Viticulture has been practised intermittently in the picturesque Perth Hills for more than a century. The first vineyard was planted in Darlington in the 1880s, followed by a second in Glen Forrest in 1896.  The earliest of the present day wineries in the region date back to the mid 1970s.

The Perth Hills came of age in April 1999, when given official status as a gazetted wine growing region, though by this stage it had already gained a reputation in Western Australia as a producer of fine quality wines. Today it boasts a number of very successful wine producers who have won awards and trophies at Australian and international wine shows. 

31° 59'S
Latitude
150-400m
Altitude
220-250mm
Growing season rainfall

Cabernet Sauvignon and Merlot

These are frequently blended, sometimes released as straight varietal wines, and produced by the majority of the wineries in the region. The wines are reliable and pleasant; full flavoured, with chocolate, earthy and berry flavours.  

Chardonnay

Chardonnay does not disappoint and the best white wines from the Perth Hills region have been made from this variety. The style of these wines is generous, bursting with ripe melon and peach characters. 

Shiraz

The winemakers of the Perth Hills share with their colleagues in many other Australian wine regions an enthusiasm for Shiraz which here, as in other warmer regions, is generously fruit driven.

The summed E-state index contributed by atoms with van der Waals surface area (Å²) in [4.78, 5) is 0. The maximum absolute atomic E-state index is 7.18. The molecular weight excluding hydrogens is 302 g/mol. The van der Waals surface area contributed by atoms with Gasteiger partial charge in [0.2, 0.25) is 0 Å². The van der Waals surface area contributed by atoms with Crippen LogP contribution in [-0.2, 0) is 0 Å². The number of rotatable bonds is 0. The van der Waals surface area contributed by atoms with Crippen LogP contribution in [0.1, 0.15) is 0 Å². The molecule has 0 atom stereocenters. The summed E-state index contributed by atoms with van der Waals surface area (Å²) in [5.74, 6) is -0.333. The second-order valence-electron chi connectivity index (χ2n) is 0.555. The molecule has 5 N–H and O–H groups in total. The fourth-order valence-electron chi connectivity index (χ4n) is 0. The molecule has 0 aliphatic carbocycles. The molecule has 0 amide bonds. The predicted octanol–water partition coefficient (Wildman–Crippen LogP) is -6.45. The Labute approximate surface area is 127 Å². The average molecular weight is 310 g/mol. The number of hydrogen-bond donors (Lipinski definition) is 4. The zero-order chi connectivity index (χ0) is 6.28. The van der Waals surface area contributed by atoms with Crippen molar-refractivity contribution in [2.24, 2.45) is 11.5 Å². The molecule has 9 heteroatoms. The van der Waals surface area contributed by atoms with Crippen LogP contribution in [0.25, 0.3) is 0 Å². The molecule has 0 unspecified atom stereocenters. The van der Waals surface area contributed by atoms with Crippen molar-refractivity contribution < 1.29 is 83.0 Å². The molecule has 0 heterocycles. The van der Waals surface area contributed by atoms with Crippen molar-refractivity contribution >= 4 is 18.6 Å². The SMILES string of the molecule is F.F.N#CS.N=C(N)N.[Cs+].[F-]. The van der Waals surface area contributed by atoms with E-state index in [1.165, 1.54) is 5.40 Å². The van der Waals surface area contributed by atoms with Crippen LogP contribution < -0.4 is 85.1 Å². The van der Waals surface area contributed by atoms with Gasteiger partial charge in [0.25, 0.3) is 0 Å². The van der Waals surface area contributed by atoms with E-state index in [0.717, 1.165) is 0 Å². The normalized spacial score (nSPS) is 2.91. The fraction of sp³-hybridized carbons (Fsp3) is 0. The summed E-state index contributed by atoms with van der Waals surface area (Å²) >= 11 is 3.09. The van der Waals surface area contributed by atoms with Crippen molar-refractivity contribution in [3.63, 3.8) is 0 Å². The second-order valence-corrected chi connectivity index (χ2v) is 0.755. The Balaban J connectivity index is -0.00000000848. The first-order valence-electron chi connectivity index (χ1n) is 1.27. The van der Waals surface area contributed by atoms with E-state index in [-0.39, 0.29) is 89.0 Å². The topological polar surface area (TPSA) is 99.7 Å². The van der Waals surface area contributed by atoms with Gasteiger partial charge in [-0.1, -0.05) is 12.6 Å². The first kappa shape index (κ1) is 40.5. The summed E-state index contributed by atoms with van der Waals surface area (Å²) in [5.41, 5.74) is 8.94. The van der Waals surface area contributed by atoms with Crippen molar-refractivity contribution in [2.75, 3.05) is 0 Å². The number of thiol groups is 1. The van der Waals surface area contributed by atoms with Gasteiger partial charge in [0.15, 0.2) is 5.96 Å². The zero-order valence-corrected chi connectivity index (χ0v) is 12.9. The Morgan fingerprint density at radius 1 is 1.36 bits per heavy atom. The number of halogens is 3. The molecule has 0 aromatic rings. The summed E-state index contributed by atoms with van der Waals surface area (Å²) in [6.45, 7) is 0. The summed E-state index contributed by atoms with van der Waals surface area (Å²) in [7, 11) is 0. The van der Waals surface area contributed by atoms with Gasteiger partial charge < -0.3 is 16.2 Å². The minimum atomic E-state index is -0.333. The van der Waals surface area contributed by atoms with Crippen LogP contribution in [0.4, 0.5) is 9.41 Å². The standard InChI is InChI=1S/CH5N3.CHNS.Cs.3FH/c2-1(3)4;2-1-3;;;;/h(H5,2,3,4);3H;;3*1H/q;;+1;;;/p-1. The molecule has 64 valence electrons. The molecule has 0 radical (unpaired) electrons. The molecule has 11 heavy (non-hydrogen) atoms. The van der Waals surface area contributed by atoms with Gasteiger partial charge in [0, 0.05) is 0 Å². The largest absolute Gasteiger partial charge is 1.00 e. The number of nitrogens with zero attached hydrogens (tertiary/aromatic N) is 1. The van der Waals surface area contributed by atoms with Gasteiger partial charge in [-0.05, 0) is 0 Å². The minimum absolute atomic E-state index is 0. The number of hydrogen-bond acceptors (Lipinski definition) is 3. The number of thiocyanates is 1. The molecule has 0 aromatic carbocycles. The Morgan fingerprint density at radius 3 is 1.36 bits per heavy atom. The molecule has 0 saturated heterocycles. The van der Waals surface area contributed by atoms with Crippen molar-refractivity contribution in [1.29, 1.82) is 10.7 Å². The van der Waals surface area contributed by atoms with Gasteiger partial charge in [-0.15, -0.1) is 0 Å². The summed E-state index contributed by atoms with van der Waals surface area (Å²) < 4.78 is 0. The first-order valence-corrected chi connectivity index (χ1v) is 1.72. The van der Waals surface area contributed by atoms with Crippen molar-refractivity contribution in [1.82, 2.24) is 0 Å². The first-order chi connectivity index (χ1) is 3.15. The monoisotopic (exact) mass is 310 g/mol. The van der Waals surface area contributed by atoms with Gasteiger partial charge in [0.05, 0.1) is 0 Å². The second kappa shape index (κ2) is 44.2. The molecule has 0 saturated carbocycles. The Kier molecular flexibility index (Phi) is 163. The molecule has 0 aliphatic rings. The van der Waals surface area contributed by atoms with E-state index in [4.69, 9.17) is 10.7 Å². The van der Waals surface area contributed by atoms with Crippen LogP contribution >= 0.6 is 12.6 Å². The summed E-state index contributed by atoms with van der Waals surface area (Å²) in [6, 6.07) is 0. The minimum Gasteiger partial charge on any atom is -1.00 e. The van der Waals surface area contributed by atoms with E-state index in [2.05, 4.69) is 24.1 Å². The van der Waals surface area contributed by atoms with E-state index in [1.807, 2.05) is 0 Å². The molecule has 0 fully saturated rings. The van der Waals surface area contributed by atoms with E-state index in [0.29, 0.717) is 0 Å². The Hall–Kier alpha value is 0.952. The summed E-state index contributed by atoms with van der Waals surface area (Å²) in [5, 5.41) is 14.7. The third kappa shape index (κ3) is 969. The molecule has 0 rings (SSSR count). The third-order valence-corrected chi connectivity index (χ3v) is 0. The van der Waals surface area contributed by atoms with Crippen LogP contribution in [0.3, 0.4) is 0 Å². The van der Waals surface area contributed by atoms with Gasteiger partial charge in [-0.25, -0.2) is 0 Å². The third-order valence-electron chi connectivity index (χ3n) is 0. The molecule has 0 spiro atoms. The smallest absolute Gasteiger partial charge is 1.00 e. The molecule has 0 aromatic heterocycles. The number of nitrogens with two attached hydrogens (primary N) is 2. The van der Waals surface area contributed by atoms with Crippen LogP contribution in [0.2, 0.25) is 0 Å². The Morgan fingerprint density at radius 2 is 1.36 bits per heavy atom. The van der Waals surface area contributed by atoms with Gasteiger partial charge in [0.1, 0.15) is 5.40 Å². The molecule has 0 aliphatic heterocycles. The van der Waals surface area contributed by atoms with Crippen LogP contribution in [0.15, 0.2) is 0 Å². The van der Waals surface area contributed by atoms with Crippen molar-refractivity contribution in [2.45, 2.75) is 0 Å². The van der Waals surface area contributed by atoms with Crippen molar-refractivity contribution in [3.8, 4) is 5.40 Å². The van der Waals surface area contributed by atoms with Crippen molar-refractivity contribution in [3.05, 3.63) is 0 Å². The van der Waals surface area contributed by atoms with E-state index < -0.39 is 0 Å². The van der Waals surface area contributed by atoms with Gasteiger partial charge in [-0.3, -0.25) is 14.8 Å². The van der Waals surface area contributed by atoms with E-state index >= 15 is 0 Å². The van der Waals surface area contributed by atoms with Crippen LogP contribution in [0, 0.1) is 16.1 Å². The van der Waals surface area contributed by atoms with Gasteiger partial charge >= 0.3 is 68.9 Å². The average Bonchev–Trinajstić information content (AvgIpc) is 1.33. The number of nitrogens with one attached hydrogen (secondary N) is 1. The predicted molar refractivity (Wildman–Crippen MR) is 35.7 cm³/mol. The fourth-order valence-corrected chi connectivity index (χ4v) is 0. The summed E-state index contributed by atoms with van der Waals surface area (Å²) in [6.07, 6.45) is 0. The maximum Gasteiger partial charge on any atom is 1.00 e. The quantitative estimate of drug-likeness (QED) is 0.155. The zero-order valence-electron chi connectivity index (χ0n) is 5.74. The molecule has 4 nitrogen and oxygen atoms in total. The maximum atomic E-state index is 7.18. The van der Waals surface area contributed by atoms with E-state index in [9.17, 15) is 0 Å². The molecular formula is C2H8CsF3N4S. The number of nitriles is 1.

Top varieties grown in Perth Hills
Climate
  • As expected, the climate varies significantly with altitude. The tempering influences which delay ripening for 10 to 21 days (compared to the Swan Valley) are the altitude (generally between 150 and 400 metres), the free air flow and exposure to afternoon sea breezes.
  • The annual rainfall of 900 to 1200 millimetres (35 to 47 inches), is strongly winter-spring dominant and, given adequate irrigation sites, the climate poses no problems for the vigneron. 
  • Rivulets and often dry creek beds, ridges, hills and valleys criss-cross the region in every direction, offering an almost unlimited choice of aspect and slope, but those cut off from the sea breeze influence tend to be warmer rather than cooler.
Soil
  • The valley slopes have ironstone and gravel sandy loams as well as gravelly loams which overlay clay, similar in type to much of south-west Australia, and were once covered with forests. They are well suited to viticulture, being of moderate fertility and producing moderate yields.